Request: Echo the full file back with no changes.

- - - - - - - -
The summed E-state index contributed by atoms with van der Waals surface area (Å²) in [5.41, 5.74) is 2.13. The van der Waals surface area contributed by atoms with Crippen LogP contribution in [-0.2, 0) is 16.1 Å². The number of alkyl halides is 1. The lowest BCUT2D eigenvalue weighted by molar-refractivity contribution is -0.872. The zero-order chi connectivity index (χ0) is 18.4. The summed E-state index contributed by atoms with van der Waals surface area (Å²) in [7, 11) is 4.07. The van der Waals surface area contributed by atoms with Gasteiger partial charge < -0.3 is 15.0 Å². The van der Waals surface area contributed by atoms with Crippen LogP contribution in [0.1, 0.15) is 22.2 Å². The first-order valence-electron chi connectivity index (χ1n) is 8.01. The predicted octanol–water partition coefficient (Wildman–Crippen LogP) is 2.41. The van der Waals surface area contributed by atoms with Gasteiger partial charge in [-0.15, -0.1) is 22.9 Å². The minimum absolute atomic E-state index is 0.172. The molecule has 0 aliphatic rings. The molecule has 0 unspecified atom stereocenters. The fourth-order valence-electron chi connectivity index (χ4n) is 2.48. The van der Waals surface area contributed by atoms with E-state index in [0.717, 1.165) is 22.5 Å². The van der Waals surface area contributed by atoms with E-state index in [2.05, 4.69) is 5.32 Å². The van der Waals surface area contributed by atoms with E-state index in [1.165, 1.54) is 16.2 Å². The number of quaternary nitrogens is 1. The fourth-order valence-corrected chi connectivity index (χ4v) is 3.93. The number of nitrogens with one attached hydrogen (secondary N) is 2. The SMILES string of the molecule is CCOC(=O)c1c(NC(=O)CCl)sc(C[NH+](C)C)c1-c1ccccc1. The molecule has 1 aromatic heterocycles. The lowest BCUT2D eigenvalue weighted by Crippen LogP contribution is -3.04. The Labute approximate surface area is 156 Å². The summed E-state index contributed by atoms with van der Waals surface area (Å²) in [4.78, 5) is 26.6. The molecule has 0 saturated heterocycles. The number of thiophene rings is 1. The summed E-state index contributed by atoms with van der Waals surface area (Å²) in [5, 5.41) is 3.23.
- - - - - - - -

The summed E-state index contributed by atoms with van der Waals surface area (Å²) in [5.41, 5.74) is 2.13. The van der Waals surface area contributed by atoms with Crippen LogP contribution in [-0.2, 0) is 16.1 Å². The number of alkyl halides is 1. The lowest BCUT2D eigenvalue weighted by molar-refractivity contribution is -0.872. The zero-order chi connectivity index (χ0) is 18.4. The summed E-state index contributed by atoms with van der Waals surface area (Å²) in [7, 11) is 4.07. The van der Waals surface area contributed by atoms with Gasteiger partial charge < -0.3 is 15.0 Å². The van der Waals surface area contributed by atoms with Crippen LogP contribution in [0.1, 0.15) is 22.2 Å². The first-order valence-electron chi connectivity index (χ1n) is 8.01. The predicted octanol–water partition coefficient (Wildman–Crippen LogP) is 2.41. The van der Waals surface area contributed by atoms with Gasteiger partial charge in [-0.15, -0.1) is 22.9 Å². The minimum absolute atomic E-state index is 0.172. The molecule has 0 aliphatic rings. The molecule has 0 unspecified atom stereocenters. The fourth-order valence-electron chi connectivity index (χ4n) is 2.48. The van der Waals surface area contributed by atoms with E-state index in [0.717, 1.165) is 22.5 Å². The van der Waals surface area contributed by atoms with E-state index in [2.05, 4.69) is 5.32 Å². The van der Waals surface area contributed by atoms with E-state index in [1.165, 1.54) is 16.2 Å². The number of quaternary nitrogens is 1. The fourth-order valence-corrected chi connectivity index (χ4v) is 3.93. The number of nitrogens with one attached hydrogen (secondary N) is 2. The SMILES string of the molecule is CCOC(=O)c1c(NC(=O)CCl)sc(C[NH+](C)C)c1-c1ccccc1. The molecule has 1 aromatic heterocycles. The lowest BCUT2D eigenvalue weighted by Crippen LogP contribution is -3.04. The Labute approximate surface area is 156 Å². The summed E-state index contributed by atoms with van der Waals surface area (Å²) in [4.78, 5) is 26.6. The molecule has 0 saturated heterocycles. The number of thiophene rings is 1. The summed E-state index contributed by atoms with van der Waals surface area (Å²) in [5, 5.41) is 3.23.